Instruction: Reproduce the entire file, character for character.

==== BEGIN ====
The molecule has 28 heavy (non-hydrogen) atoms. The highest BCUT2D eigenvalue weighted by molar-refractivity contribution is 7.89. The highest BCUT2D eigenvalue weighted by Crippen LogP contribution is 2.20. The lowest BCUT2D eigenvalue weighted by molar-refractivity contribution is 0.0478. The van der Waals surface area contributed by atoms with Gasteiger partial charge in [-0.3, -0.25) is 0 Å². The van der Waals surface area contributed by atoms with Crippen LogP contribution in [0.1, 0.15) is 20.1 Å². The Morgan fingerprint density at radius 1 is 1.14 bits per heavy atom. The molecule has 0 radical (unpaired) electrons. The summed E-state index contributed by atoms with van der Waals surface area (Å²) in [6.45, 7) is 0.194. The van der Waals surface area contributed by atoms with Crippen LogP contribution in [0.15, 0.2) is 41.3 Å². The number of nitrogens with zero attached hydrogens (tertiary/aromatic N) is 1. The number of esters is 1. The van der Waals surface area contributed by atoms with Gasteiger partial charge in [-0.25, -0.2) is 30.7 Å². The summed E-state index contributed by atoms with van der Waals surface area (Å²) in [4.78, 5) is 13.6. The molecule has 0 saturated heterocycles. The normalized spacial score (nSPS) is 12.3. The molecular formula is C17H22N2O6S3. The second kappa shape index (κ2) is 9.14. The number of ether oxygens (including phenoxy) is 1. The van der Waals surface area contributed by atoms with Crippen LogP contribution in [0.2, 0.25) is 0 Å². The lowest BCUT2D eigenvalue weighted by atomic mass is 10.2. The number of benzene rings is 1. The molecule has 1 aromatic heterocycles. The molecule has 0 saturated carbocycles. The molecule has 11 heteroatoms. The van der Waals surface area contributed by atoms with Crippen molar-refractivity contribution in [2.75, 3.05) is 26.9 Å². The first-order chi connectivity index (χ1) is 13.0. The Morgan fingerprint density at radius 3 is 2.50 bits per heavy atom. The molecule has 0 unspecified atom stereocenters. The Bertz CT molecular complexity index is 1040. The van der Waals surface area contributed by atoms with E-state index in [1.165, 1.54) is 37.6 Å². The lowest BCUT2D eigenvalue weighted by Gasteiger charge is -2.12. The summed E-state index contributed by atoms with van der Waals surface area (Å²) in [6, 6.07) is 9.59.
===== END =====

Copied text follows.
The molecule has 28 heavy (non-hydrogen) atoms. The highest BCUT2D eigenvalue weighted by molar-refractivity contribution is 7.89. The highest BCUT2D eigenvalue weighted by Crippen LogP contribution is 2.20. The lowest BCUT2D eigenvalue weighted by molar-refractivity contribution is 0.0478. The van der Waals surface area contributed by atoms with Gasteiger partial charge in [-0.3, -0.25) is 0 Å². The van der Waals surface area contributed by atoms with Crippen LogP contribution in [0.1, 0.15) is 20.1 Å². The Morgan fingerprint density at radius 1 is 1.14 bits per heavy atom. The molecule has 0 radical (unpaired) electrons. The summed E-state index contributed by atoms with van der Waals surface area (Å²) in [6.45, 7) is 0.194. The van der Waals surface area contributed by atoms with Crippen LogP contribution in [0.15, 0.2) is 41.3 Å². The number of nitrogens with zero attached hydrogens (tertiary/aromatic N) is 1. The number of esters is 1. The van der Waals surface area contributed by atoms with Gasteiger partial charge in [-0.25, -0.2) is 30.7 Å². The summed E-state index contributed by atoms with van der Waals surface area (Å²) in [4.78, 5) is 13.6. The molecule has 0 saturated heterocycles. The normalized spacial score (nSPS) is 12.3. The molecular formula is C17H22N2O6S3. The second kappa shape index (κ2) is 9.14. The number of ether oxygens (including phenoxy) is 1. The van der Waals surface area contributed by atoms with Crippen LogP contribution in [0.2, 0.25) is 0 Å². The lowest BCUT2D eigenvalue weighted by atomic mass is 10.2. The number of benzene rings is 1. The molecule has 1 aromatic heterocycles. The molecule has 0 saturated carbocycles. The molecule has 11 heteroatoms. The van der Waals surface area contributed by atoms with Crippen molar-refractivity contribution in [2.75, 3.05) is 26.9 Å². The first-order chi connectivity index (χ1) is 13.0. The Morgan fingerprint density at radius 3 is 2.50 bits per heavy atom. The molecule has 0 unspecified atom stereocenters. The Bertz CT molecular complexity index is 1040. The van der Waals surface area contributed by atoms with E-state index in [1.165, 1.54) is 37.6 Å². The lowest BCUT2D eigenvalue weighted by Gasteiger charge is -2.12. The summed E-state index contributed by atoms with van der Waals surface area (Å²) in [6, 6.07) is 9.59.